The state lottery may hold one key to solving the state government’s pension problems.
At least Arunan Arulampalam makes that argument.
Arulampalam, one of four Democrats vying for the Democratic Party nomination for state treasurer, is proposing that Connecticut dedicate a portion of its lottery revenues to shoring up the finances of its two main and underfunded employee pension funds.
How to fix the pension fund — the teachers’ fund is currently only 54 percent funded — is a central challenge facing whoever gets elected this fall to succeed retiring State Treasurer Denise Nappier.
Arulampalam, the Zimbabwean-born son of parents who hailed for Sri Lanka, faces Shawn Wooden, Dita Bhargava (who had originally explored a gubernatorial run before switching to this race), and John Blankley (who dubs himself the most qualified treasurer in state history) for the Democratic nod. The party holds a nominating convention this weekend; a primary is expected to ensue, including at least some of the four hopefuls.
The Republican Party last weekend endorsed Thad Jones for state treasurer.
The state treasurer manages investments on $60 billion in state assets, including $34 billion in pensions for 212,000 state government retirees.
In an interview on WNHH FM’s “Dateline New Haven” program, Arulampalam, a 32-year-old attorney who lives in Hartford’s South End, said he considers all his Democratic opponents as qualified for the job. He said he is running on a set of specific policy porposals, like the idea of dedicating the lottery revenues.
He also said the state has to revise downward its forecasts of the annual rate of return on its pension fund investments, down from the current (and repeatedly inaccurate) approximately 8 percent figures of recent years to more like 6 percent. The state must also step up its contributions to the fund in anticipation of balloon payments that will otherwise raise their annual slice of the state budget from around $1.3 billion to $6 billion by 2032, Arulampalam predicted.
Arulampalam’s ideas went beyond how to manage the pension funds. He called for dedicating a portion of the office’s annual investments in venture capital funds directly to the quasi-public Connecticut Innovations to support biosciences and other new-economy business enterprises.
“The treasurer’s office can be a real voice on economic development,” he said.
He was asked how that would dovetail with his goal of improving the pension fund’s performance — because his proposal would narrow the universe of potential investments. “We can match that rate of return” through Connecticut Innovations (CI), he argued. For starters, he said, a CI-dedicated stream wouldn’t require paying as much money in fees as other venture capital investments do. He said he has worked directly with CI as an attorney at Updike, Kelly and Spellacy, where he specializes in debt and equity financing (a role he said equips him for performing the treasurer’s job). Based on that experience, he said, he believes CI investments can produce as high a rate of return as other investments.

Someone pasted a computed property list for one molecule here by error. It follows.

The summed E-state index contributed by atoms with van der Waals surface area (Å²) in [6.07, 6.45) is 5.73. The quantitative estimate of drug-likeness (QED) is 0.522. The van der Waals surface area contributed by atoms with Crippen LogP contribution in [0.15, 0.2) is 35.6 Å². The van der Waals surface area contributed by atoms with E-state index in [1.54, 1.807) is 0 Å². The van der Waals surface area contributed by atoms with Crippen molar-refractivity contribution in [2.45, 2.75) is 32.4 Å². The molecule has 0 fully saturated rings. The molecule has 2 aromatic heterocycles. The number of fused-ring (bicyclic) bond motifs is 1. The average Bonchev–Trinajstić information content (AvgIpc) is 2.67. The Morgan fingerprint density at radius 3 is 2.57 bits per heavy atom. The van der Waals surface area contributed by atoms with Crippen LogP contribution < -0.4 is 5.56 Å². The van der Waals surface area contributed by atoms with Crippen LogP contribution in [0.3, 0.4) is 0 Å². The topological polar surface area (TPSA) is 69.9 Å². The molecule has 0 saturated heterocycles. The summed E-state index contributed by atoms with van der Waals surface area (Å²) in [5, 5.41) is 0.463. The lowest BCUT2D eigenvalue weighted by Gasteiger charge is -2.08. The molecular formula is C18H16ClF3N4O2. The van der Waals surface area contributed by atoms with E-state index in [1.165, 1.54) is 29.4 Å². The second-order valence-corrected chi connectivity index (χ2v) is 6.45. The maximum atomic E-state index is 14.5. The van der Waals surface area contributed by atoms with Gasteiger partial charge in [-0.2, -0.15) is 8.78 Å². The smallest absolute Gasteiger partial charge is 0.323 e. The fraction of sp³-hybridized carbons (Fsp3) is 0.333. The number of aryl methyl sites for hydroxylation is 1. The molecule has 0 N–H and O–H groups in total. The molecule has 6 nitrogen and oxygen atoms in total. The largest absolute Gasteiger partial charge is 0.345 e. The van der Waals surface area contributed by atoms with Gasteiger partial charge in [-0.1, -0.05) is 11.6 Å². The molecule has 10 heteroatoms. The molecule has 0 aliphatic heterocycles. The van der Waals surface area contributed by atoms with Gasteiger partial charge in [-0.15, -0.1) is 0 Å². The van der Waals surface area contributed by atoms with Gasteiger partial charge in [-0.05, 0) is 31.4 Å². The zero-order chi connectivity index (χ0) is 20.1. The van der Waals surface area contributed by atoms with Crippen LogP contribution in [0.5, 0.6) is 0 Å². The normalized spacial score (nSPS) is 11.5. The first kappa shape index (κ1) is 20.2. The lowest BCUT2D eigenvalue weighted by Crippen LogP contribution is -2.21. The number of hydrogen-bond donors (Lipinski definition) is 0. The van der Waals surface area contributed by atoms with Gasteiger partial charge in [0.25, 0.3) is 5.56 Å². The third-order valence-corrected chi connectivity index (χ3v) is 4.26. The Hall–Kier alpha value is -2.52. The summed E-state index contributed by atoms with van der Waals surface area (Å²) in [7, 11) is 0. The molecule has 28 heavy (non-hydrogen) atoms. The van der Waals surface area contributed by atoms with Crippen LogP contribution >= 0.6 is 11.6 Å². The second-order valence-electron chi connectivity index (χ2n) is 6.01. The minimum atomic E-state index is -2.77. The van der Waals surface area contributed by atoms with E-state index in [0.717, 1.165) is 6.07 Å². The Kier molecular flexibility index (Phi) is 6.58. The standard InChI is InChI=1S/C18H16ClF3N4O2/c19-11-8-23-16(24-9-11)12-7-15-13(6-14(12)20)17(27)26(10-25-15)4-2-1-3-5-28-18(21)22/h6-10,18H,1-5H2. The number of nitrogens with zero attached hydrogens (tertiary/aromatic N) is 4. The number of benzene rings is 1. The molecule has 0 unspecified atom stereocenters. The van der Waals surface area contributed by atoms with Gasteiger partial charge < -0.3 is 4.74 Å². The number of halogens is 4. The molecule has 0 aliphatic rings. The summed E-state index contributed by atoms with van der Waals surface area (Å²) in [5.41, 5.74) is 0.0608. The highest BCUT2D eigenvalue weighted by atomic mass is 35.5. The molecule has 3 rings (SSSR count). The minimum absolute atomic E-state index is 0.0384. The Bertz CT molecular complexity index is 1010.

His proposal would also help focus the state’s investments in new job-creating tech businesses. Right now, he said, Connecticut spends more money per capita than any other state on economic development, without that needed focus.
Arulampalam agreed with Democratic opponent Wooden that Connecticut should divest from gun manufacturers, in which the treasurer’s office currently invests $16.9 million.
“I’ve seen the effects of gun violence in my community,” he said. “A young man was gunned down in front of his daughters” in the South End, he said.
He added that based on gun manufacturers’ current performance, divestment would even make economic sense.
Click on the above audio file or video below for the full interview with state treasurer candidate Arunan Arulampalam on WNHH FM’s “Dateline New Haven” program.
Click on the above audio file of the Facebook Live video below to hear a previous interview with treasurer candidate Shawn Wooden on WNHH FM’s “Dateline New Haven” program. Click here to read a story about that interview.